Tuesday, November 1, 2011

What remains possible

Some days are more possible than others, more seeming infinite in nature. Others shrink down into a nubbin, a hard, mean little kernel that sticks in my throat.

It doesn't help to have a raging headache. It doesn't help to be worn down so thin from autism that I am surprised I can't be seen through, more apparition than person. (My spirit, that is, my waist is thickening like pudding.)

I love my son to pieces but some days can barely stand to be with him; and by bedtime it has been one of those somedays. And it's no one thing, just every little thing. From the moment I greet his bus, on - late today, so I am granted a fifteen minute reprieve, fifteen minutes of sitting in my lobby watching neighbor children arriving home, chatting brightly with their moms or nannies, willing myself to not let envy poison me down to the bones.

I know what Jake-off-the-bus will ask: "Can I pet Cocoa? Where's Cocoa? Can I pet Cocoa? Where's Cocoa, Mommy? Let's go see Cocoa, Mommy!" over and over, and over and over. The same every day these days, his obsession wearing a groove in my soul.

It's nearly all he will talk about, day and night: the cat. The cat, the cat, the cat, thecatcatcatcatcatcatcatcatcatcat; the bloody cat.

I love the cat but I would toss her out the fucking window if that would make Jake stop talking about her. And chasing her around the apartment. And dragging her into his lap to pet her. And petting her sometimes gently and sometimes too roughly, so I never know which it's going to be.

I never know if it's safe to leave her alone with him, and so I have to hover and watch and all the YEARS I've gained of being able to trust that he's pretty much safe in the house so I can watch him loosely and go about my business have to be heaved aside.

I can't leave him alone for a minute or the cat may get inadvertently strangled. Strangled by love and Jake's hands that do not understand you can't carry a REAL cat by the head like you can a stuffed animal.

And Jake? He really is a good, compliant child. Jake doesn't want to, but he does his homework. I work hard to maintain a cheery exterior, to praise and smile when inside I am weeping that it is pretty much the same homework he has been doing for the past four years. That he needs a number line to add and subtract, while his twin has moved on to geometry and equations.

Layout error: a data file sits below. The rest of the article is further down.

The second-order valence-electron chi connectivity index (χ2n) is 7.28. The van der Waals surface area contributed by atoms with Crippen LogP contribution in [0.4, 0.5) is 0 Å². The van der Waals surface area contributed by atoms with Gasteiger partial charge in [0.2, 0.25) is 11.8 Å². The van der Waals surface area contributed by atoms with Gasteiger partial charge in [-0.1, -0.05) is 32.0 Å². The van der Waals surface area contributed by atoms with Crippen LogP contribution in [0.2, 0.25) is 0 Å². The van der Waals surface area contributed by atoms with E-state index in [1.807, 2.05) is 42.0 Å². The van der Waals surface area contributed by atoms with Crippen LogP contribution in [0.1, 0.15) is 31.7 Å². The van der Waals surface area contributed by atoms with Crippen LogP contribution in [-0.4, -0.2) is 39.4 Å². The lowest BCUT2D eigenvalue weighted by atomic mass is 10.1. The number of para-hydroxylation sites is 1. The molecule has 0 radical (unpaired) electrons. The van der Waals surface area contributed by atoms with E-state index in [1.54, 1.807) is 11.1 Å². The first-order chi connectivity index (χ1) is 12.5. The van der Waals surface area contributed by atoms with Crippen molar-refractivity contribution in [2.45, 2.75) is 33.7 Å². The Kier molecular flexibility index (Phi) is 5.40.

And then he sculpts this incredibly interesting "cat-dragon" out of thera-putty on his five minute break between math and reading.

And then he reads so beautifully but it is so clear in his cluelessness at answering the questions that he retains so little. And I am now getting envious of all my autism mom friends with "little professor" aspie kids who have no social skills, but boy are they academically advanced.

And then I feel guilty for wanting my son the be someone other than who he is, and stupid for feeling envy which is the world's most useless emotion and dangerous, too.

And then it's time for dinner which I have to make in the kitchen while listening hard for signs of cat torture coming from the living room, but Jake can't find the cat tonight which is somehow worse.

"Kitty? Kitty where ARE you?" comes his frustrated cry. "I can't find Cocoa! The kitty is missing! HELP! HELP!" he yells, running through our tiny apartment. But Cocoa? She has her hidey-holes for when she simply must get away from Jacob's obsessive love. Lucky cat.

A bit later, Ethan has been picked up from Hebrew school, dinner been wolfed down by hungry growing boys, and Jake is in the bath while Ethan tackles 4th grade math.

Jake is having a loud, growly day and I don't know how much more animal-boy I can take. Every answer I give that he doesn't like is met with a loud snarl and hands made claws, his face a grimace. "I'm a scary monster" he says "I'm a vampire." Halloween can not fade fast enough.

"Can I watch TV?"

"No Jake, it's bed-time; after your bath is BED."


"Can I watch TV?"

"No. Bedtime."


"Can I watch TV?"

"I am not going to answer that, Jake, you have asked me TEN times in the last two minutes and you know the answer. What's the answer?"


"Can I watch TV?"  

And tonight in bed, for maybe the first time in nine years I do not sing to him, I tuck him in and flee. Because he is growling and giggling alternately with every step up the ladder to his top bunk and I know how it's going to go: I will start to sing and he will giggle and growl and I will tell him I can't sing to him if he is isn't quiet and he will stop for a moment and sound so contrite, only to start again a beat later and it will go on and on and on.

So tonight I don't even begin.

My head is pounding and I can't. I just. can't. do it.

I call out that I love him on the way down the ladder. I tell him I don't sing to animals and monsters and I leave. And cry. And paste a better face on before entering the living room to snuggle with  Ethan and Harry Potter on the sofa.

This I can do. Tonight.

Just Write

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